AUW students and alumnae took to the stage to showcase their own commitment to improve the lives of Rohingya people through studies and research carried out while at AUW and in their postgraduate degrees, presenting on challenges including child marriage and teenage pregnancy, maternal health, fire outbreaks, pollution and energy access. Thank you to our students: Mosaddika Monnin, Master’s student; Nazifa Rafa, AUW Alumni, Phd Fellow, University of Cambridge; Parmin Fatema, UG3 student; Taslima Razzak, Master’s student; Nafisa Islam, AUW Alumni; Omar Salma, AUW Alumni; and Tofrida Rahaman, Master’s student.

While the conference established a platform for open dialogue and knowledge sharing on the matters raised, the site visit on March 7 allowed participants to engage directly with refugees, gaining first-hand insights into their daily lives, challenges, and aspirations. Overall the events organised left attendees with a strengthened resolve to work towards sustainable and innovative solutions with a strong commitment to ongoing advocacy and implementation of the strategies discussed.

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About 3CEH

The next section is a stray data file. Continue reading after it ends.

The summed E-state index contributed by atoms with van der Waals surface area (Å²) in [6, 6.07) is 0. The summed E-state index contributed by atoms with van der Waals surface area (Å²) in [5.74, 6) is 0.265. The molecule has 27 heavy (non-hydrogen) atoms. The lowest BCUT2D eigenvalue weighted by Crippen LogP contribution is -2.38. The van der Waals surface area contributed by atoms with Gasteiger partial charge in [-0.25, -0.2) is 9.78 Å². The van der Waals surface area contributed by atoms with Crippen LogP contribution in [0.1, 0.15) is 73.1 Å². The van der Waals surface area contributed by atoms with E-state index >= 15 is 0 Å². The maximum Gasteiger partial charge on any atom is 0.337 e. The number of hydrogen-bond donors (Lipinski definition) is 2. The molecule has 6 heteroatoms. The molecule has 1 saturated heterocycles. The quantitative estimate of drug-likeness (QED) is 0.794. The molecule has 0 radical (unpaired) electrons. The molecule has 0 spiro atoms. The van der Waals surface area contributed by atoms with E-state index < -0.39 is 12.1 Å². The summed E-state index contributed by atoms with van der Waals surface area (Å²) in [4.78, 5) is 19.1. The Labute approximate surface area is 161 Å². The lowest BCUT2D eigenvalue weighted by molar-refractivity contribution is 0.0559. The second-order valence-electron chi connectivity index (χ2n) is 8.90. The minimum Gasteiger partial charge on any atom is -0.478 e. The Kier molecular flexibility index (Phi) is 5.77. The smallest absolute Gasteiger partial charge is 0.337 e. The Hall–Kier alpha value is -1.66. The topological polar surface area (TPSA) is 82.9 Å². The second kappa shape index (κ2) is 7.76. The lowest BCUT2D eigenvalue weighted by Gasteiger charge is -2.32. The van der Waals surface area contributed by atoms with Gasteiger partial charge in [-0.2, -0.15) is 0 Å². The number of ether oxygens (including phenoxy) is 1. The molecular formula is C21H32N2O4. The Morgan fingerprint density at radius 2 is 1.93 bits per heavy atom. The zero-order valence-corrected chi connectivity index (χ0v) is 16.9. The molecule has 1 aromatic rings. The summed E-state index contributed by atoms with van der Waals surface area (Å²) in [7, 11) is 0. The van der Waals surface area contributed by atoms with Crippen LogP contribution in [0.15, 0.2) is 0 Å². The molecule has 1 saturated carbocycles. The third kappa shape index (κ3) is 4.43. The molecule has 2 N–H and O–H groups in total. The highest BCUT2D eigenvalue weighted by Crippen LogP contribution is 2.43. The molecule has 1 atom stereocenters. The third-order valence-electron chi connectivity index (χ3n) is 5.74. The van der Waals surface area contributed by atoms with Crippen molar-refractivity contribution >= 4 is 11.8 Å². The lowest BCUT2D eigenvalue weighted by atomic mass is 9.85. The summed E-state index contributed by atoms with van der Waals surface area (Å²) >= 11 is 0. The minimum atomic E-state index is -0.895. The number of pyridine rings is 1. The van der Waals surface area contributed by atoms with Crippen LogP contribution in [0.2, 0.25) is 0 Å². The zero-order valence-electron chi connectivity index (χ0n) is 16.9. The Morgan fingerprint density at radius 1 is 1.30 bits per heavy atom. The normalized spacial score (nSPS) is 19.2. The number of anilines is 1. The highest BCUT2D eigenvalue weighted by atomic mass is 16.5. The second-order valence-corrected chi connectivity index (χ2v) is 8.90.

The Center for Climate Change and Environmental Health (3CEH) was established at AUW in April 2021 with a mission to combat environmental degradation and advance climate change mitigation in Asia, focusing on low and middle-income countries. Activities include education, skill development, research, community engagement, and policy advocacy using a transdisciplinary approach integrating local and global knowledge. A significant emphasis of 3CEH is on empowering female researchers in Asia, providing them with vital skills for conducting essential research on climate change and environmental issues. Notable partnerships with international organizations and universities such as the University of Victoria, Oxfam, UNHCR, and Save the Children, are key to the success of the center, driving towards a sustainable and resilient future for Asia and beyond.